Severe Thunderstorm or Tornado


Thunderstorms can occur at any time of the year in this county; they are most frequent in the spring and least frequent in the winter. Any thunderstorm may have gusty winds and a chance of a dangerous lighting strike. These dangerous storms often have frequent lightning, damaging wind-sand heavy rain. A tornado is a possibility whenever a severe thunderstorm occurs. Tornadoes may strike with little or no warning, leaving a path of almost total destruction from 100 yards to one mile wide and from 5 to 50 or more miles long. A tornado may move along its damage path at a speed of 30 to 75 miles per hour.

  • A SEVERE THUNDERSTORM WATCH or a TORNADO WATCH means that atmospheric conditions are favorable for the formation of one or more severe thunderstorms or tornadoes.
  • A SEVERE THUNDERSTORM WARNING or a TORNADO WARNING means that a severe thunderstorm or a tornado has actually been sighted or indicated by weather radar.

When a thunderstorm occurs, don’t panic.  Although lightning kills more people each year than any other weather hazard, your chances of being hit by lightning are approximately one in a million. 

To minimize your chance of being struck by lightning:

  • If you’re outside, get into a building or vehicle.
  • If in a forest, pick a low area under thick small trees.
  • If swimming or boating, get out of the water immediately.  In open water, you are the highest object, and the most likely target for lightning.
  • If in an open area, head for low ground or crouch down, but avoid narrow valley or ravines, which may be channels for flash floods.  If you feel your hair stand on end, drop to your knees where you are and bend forward immediately, putting your hands on your knees. Don’t lie flat on the ground; this will maximize your contact with the current-flow area.
  • Avoid tall trees, poles, hills, overhead wires, clotheslines, metal pipes and other objects and water. The worst place to be in a thunderstorm is under a tall tree on a hilltop.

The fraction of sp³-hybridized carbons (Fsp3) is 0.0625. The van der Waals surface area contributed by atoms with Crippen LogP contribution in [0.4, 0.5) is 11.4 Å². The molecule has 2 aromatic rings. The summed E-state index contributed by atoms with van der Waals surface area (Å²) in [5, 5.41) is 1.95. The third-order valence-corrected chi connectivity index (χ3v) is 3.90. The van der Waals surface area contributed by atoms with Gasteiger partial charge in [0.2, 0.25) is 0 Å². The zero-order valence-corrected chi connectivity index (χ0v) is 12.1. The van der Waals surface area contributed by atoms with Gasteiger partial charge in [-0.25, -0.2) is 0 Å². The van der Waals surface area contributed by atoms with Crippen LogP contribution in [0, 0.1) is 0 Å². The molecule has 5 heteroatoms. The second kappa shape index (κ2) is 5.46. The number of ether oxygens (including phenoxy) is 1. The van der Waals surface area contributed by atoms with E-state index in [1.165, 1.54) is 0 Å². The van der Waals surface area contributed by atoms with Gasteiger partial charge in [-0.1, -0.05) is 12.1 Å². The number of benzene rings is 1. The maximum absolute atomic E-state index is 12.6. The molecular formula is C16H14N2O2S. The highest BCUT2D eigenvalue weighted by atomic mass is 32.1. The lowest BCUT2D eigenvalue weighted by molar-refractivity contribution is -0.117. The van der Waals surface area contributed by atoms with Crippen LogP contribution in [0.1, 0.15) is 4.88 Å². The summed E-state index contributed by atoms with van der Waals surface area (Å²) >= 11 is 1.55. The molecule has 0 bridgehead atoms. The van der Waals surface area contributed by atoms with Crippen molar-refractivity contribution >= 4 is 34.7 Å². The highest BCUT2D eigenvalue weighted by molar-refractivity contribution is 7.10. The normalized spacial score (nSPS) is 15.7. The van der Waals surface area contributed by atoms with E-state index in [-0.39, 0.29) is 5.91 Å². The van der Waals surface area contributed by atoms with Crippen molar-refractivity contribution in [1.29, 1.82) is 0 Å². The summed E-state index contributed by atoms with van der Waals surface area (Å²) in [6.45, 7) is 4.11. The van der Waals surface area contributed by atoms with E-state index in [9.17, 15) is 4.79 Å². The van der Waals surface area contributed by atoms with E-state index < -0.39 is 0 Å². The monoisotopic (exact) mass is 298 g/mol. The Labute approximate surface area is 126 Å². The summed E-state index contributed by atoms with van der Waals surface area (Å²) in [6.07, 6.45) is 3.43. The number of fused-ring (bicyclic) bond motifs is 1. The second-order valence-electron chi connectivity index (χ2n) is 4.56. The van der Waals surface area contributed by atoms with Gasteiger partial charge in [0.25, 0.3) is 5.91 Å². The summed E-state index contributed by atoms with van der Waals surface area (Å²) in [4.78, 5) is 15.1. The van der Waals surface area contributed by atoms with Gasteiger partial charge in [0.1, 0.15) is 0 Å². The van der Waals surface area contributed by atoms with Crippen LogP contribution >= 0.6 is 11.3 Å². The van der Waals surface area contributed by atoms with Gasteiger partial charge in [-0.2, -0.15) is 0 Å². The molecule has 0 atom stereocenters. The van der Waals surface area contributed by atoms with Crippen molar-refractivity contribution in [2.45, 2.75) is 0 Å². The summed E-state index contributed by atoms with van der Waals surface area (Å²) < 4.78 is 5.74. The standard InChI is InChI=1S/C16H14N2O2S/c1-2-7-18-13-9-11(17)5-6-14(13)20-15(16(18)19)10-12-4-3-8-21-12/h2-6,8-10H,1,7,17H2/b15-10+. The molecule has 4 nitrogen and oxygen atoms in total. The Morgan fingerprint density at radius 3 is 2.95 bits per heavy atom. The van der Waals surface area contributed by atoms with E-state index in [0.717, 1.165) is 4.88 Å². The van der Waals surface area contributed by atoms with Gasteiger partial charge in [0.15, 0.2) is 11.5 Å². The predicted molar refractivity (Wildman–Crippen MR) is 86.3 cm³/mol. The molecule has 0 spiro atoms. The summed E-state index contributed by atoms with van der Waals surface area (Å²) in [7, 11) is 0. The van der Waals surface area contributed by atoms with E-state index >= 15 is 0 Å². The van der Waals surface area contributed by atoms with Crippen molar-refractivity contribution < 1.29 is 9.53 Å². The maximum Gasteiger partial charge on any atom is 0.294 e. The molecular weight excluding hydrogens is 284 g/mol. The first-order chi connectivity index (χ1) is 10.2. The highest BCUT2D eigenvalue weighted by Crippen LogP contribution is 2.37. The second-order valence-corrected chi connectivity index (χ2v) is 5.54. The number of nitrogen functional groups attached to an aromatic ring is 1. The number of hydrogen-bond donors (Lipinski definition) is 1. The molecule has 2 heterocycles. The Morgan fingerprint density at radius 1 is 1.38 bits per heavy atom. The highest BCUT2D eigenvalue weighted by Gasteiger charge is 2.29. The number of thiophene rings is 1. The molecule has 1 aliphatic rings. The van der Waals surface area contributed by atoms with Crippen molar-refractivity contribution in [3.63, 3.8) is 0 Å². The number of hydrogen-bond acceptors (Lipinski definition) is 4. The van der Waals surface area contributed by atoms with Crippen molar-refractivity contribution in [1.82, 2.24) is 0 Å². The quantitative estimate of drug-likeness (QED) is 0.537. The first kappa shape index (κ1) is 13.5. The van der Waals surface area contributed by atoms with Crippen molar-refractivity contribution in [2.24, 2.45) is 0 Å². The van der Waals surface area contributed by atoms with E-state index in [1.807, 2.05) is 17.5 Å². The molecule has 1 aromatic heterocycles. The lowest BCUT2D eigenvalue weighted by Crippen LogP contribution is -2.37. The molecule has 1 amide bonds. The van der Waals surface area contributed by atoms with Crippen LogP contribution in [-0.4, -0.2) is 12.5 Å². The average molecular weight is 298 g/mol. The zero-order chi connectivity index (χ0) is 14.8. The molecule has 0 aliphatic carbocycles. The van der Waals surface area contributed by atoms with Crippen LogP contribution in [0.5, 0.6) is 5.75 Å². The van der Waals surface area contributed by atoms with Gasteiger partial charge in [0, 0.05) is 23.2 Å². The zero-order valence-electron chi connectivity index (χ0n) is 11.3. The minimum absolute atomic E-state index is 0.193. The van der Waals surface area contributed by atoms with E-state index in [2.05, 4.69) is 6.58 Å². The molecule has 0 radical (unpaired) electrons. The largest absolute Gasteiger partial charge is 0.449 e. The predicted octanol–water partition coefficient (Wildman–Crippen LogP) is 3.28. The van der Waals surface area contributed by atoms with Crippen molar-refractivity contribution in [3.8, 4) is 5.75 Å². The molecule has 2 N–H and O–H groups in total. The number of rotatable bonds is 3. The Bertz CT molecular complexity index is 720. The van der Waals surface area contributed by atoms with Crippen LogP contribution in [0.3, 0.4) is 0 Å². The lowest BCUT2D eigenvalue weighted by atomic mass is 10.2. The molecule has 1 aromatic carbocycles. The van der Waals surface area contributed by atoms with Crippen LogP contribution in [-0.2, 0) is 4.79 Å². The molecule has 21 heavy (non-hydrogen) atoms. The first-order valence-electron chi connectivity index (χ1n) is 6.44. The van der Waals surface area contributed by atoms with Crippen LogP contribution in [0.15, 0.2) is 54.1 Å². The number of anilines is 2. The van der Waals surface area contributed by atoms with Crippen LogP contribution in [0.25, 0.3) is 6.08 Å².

• Do not use the telephone except in an emergency.

When a SEVERE THUNDERSTORM WATCH is issued:  Advise all personnel of the weather condition.

  • Monitor radio/television or National Weather Service (162.550 MHz) for updates.
  • Save work on computers frequently; sudden power disruptions may cause you to lose important data and information.
  • Modify outdoor activities to ensure that relatively quick access to shelter is available.
  • If swimming or boating, prepare to leave the water quickly.
  • Monitor sky conditions. If you see a revolving funnel-shaped cloud, seek shelter immediately. If possible, CALL EMERGENCY 9-1-1 IMMEDIATELY AND REPORT IT.
  • Terminate routine outdoor activities; seek shelter.
  • Tie down or otherwise secure outdoor objects that could blow away and cause damage or injury

When a TORNADO WATCH is issued, in addition to the actions to be taken under a SEVERE THUNDERSTORM WATCH:

  • Cease swimming and boating activities; if a tornado occurs, there may not be enough time to get out of the water and into a safe shelter.
  • Cease any other outdoor activities that would unduly delay the seeking of shelter.
  • Monitor sky conditions. If you see a revolving funnel-shaped cloud, seek shelter immediately. If possible, CALL EMERGENCY 9-1-1 IMMEDIATELY AND REPORT IT.

When a TORNADO WARNING is issued, or if you sight a tornado without warning:

  • Monitor radio, television, or the National Weather Service continuously.
  • Monitor sky conditions continuously. If you see a revolving funnel-shaped cloud, seek shelter immediately. If possible, CALL EMERGENCY 9-1-1 IMMEDIATELY AND REPORT IT.
  • Turn off all utilities to minimize the possibility of fire.
  • Move all personnel to best available tornado shelters: basement or cellar, cave, or underground excavation; center of basement or lowest level of well-constructed building; interior hallway, closet, or bathroom – away from windows, doors and outside walls; and under sturdy furniture or stairs.
  • If in automobile, mobile home or building with wide-span roof: get out and seek other shelter immediately; if outside, move at right angles to the tornado’s path; and if you can’t escape, lie flat on the ground, preferably in a low spot that is not flooded or subject to flash flooding and protect your head from flying debris.

After the tornado or damaging severe thunderstorm:

  • Check for injuries; provide first aid.
  • Check facility for damages.
  • Turn on and check utilities.
  • Report any utility outages.
  • Stay away from disaster areas, except to assist in rescue and recovery efforts.

Remember that tornadoes may pass in just a few minutes and that they are extremely destructive during that time.